Laughter is weird – and we do it a lot. One study found that people laugh seven times for every 10 minutes of conversation.
We don’t do it when we think we do. It’s been found that if you ask people what makes them laugh they’ll talk about jokes and humour, but we laugh most frequently when we are with other people – and hardly ever at jokes.
It’s a social emotion and we use it to make and maintain social bonds.
We also make very strange noises when we laugh – from wheezes and squeaks to gasps and snorts – and each sound simply reflects the muscles in the chest squeezing out air from our ribcages under very high pressures.
My laugh is very high-pitched, far higher than I could produce when trying to sing, for example.
Laughter is also a very primitive way of making a sound.
Image captionProf Sophie Scott explains how our bodies produce the sound of laughter
MRI images show that when someone laughs, there is no real movement of the tongue, jaw, soft palate and lips. All the action is happening at the ribcage.
Image captionFacial expressions of emotion are mirrored across species
Laughter is a non-verbal emotional expression and these sounds, which we typically make when in the grip of quite strong emotions, are more like animal calls than they are like our normal speech.
We make them in very simple ways (unlike speech) and they are controlled by an evolutionarily “older” brain system, one that looks after vocalisation in all mammals (unlike speech).
This is why a stroke can rob someone of the ability to speak, but leave them able to laugh and cry. They have suffered damage to the brain areas that enable them to speak, but the older emotional system is still intact.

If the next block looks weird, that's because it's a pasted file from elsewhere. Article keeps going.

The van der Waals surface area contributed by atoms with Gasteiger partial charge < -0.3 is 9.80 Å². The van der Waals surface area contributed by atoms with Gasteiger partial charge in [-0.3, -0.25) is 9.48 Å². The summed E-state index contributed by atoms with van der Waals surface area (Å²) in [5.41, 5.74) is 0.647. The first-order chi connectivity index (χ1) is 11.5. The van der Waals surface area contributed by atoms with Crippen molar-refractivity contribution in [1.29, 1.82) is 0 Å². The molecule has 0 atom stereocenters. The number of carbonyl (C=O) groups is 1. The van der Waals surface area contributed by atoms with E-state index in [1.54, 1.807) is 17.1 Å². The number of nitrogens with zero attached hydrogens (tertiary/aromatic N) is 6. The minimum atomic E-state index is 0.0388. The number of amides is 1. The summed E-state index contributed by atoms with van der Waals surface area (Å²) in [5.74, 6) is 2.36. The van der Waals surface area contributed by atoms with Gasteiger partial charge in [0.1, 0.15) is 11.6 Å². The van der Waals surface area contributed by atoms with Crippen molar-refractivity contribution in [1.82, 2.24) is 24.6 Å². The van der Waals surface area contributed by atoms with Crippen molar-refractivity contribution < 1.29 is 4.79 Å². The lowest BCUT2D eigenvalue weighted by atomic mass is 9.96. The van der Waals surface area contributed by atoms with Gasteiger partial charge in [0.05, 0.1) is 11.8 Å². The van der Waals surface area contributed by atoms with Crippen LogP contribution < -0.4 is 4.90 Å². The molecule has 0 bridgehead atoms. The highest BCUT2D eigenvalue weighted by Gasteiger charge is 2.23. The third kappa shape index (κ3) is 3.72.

Image captionNeuroscientist Prof Jaak Panksepp tickles rats to make them laugh
These non-verbal expressions are frequently associated with expressions of emotion. The emotions themselves are called the “basic” ones, because they’re recognised by all human groups and are also found in other mammals.
This explains why some emotions are quite similar across species – think about similarities between the face of an angry human and an angry wolf.
People recognise laughter as laughter even if it is produced by someone from a very unfamiliar culture.
Image captionHimba people produce an almost song-like “ay-ay-ay” sound when they are celebrating but laughter is universal
Other, very positive emotions such as triumph, which are meaningful across cultures, are expressed very differently in different cultures and so are not basic expressions.
For example, in the UK, it’s not unusual for people to cheer to express triumph, while the Himba people produce an almost song-like “ay-ay-ay” sound when they are celebrating.
Of course, we are certainly not the only animals that laugh. Laughter has been well described in other primates such as gorillas, chimpanzees and orang-utans – as shown in this video, where a zookeeper is talking about the slightly nerve-shredding activity of tickling a gorilla and how it makes her laugh.